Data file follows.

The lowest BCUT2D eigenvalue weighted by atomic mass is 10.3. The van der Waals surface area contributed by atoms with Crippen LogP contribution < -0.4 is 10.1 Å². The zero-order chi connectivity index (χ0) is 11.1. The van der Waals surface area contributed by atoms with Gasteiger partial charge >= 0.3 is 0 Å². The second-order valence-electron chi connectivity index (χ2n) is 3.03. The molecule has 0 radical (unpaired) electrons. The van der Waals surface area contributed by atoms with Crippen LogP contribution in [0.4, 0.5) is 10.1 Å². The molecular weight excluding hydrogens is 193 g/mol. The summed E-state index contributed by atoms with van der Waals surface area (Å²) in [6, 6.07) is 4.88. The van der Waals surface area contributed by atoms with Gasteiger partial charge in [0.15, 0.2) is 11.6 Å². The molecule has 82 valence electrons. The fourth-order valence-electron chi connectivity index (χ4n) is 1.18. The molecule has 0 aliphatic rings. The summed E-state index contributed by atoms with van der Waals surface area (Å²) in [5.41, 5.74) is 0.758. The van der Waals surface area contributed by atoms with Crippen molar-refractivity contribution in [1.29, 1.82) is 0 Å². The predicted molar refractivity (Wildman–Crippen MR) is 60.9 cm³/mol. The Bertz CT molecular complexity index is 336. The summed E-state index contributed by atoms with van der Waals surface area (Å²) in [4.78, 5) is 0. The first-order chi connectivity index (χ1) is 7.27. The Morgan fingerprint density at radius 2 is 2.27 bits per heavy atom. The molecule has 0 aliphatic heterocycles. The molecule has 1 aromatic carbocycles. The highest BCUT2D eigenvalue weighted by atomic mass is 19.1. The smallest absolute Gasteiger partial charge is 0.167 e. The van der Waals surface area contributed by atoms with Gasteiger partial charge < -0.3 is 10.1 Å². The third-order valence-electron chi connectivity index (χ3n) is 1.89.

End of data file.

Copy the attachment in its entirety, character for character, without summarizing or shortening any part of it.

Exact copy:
The lowest BCUT2D eigenvalue weighted by atomic mass is 10.3. The van der Waals surface area contributed by atoms with Crippen LogP contribution < -0.4 is 10.1 Å². The zero-order chi connectivity index (χ0) is 11.1. The van der Waals surface area contributed by atoms with Gasteiger partial charge >= 0.3 is 0 Å². The second-order valence-electron chi connectivity index (χ2n) is 3.03. The molecule has 0 radical (unpaired) electrons. The van der Waals surface area contributed by atoms with Crippen LogP contribution in [0.4, 0.5) is 10.1 Å². The molecular weight excluding hydrogens is 193 g/mol. The summed E-state index contributed by atoms with van der Waals surface area (Å²) in [6, 6.07) is 4.88. The van der Waals surface area contributed by atoms with Gasteiger partial charge in [0.15, 0.2) is 11.6 Å². The molecule has 82 valence electrons. The fourth-order valence-electron chi connectivity index (χ4n) is 1.18. The molecule has 0 aliphatic rings. The summed E-state index contributed by atoms with van der Waals surface area (Å²) in [5.41, 5.74) is 0.758. The van der Waals surface area contributed by atoms with Crippen molar-refractivity contribution in [1.29, 1.82) is 0 Å². The predicted molar refractivity (Wildman–Crippen MR) is 60.9 cm³/mol. The Bertz CT molecular complexity index is 336. The summed E-state index contributed by atoms with van der Waals surface area (Å²) in [4.78, 5) is 0. The first-order chi connectivity index (χ1) is 7.27. The Morgan fingerprint density at radius 2 is 2.27 bits per heavy atom. The molecule has 0 aliphatic heterocycles. The molecule has 1 aromatic carbocycles. The highest BCUT2D eigenvalue weighted by atomic mass is 19.1. The smallest absolute Gasteiger partial charge is 0.167 e. The van der Waals surface area contributed by atoms with Gasteiger partial charge < -0.3 is 10.1 Å². The third-order valence-electron chi connectivity index (χ3n) is 1.89.